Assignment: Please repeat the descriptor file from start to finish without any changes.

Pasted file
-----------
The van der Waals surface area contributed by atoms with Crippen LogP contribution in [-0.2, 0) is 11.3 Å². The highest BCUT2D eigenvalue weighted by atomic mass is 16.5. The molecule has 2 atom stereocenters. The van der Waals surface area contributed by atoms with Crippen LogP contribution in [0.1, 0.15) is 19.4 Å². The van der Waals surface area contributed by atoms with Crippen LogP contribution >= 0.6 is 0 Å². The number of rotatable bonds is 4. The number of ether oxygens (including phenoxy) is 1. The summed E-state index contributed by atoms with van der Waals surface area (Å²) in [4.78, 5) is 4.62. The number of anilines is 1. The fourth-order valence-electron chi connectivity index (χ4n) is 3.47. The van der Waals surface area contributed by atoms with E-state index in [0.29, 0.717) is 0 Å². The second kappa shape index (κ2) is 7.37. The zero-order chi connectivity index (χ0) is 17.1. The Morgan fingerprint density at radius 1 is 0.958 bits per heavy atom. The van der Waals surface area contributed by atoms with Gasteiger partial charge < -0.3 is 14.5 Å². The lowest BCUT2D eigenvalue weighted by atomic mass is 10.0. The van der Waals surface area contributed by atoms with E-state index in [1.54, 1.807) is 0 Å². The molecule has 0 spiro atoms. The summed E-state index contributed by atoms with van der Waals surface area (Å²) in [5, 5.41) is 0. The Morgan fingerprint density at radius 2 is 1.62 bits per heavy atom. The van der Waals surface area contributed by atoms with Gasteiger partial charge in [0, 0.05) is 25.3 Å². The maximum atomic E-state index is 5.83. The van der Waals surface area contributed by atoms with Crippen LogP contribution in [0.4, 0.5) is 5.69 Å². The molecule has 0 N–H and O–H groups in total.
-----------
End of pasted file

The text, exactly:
The van der Waals surface area contributed by atoms with Crippen LogP contribution in [-0.2, 0) is 11.3 Å². The highest BCUT2D eigenvalue weighted by atomic mass is 16.5. The molecule has 2 atom stereocenters. The van der Waals surface area contributed by atoms with Crippen LogP contribution in [0.1, 0.15) is 19.4 Å². The van der Waals surface area contributed by atoms with Crippen LogP contribution >= 0.6 is 0 Å². The number of rotatable bonds is 4. The number of ether oxygens (including phenoxy) is 1. The summed E-state index contributed by atoms with van der Waals surface area (Å²) in [4.78, 5) is 4.62. The number of anilines is 1. The fourth-order valence-electron chi connectivity index (χ4n) is 3.47. The van der Waals surface area contributed by atoms with E-state index in [0.29, 0.717) is 0 Å². The second kappa shape index (κ2) is 7.37. The zero-order chi connectivity index (χ0) is 17.1. The Morgan fingerprint density at radius 1 is 0.958 bits per heavy atom. The van der Waals surface area contributed by atoms with Gasteiger partial charge < -0.3 is 14.5 Å². The lowest BCUT2D eigenvalue weighted by atomic mass is 10.0. The van der Waals surface area contributed by atoms with E-state index in [1.54, 1.807) is 0 Å². The molecule has 0 spiro atoms. The summed E-state index contributed by atoms with van der Waals surface area (Å²) in [5, 5.41) is 0. The Morgan fingerprint density at radius 2 is 1.62 bits per heavy atom. The van der Waals surface area contributed by atoms with Gasteiger partial charge in [0, 0.05) is 25.3 Å². The maximum atomic E-state index is 5.83. The van der Waals surface area contributed by atoms with Crippen LogP contribution in [0.4, 0.5) is 5.69 Å². The molecule has 0 N–H and O–H groups in total.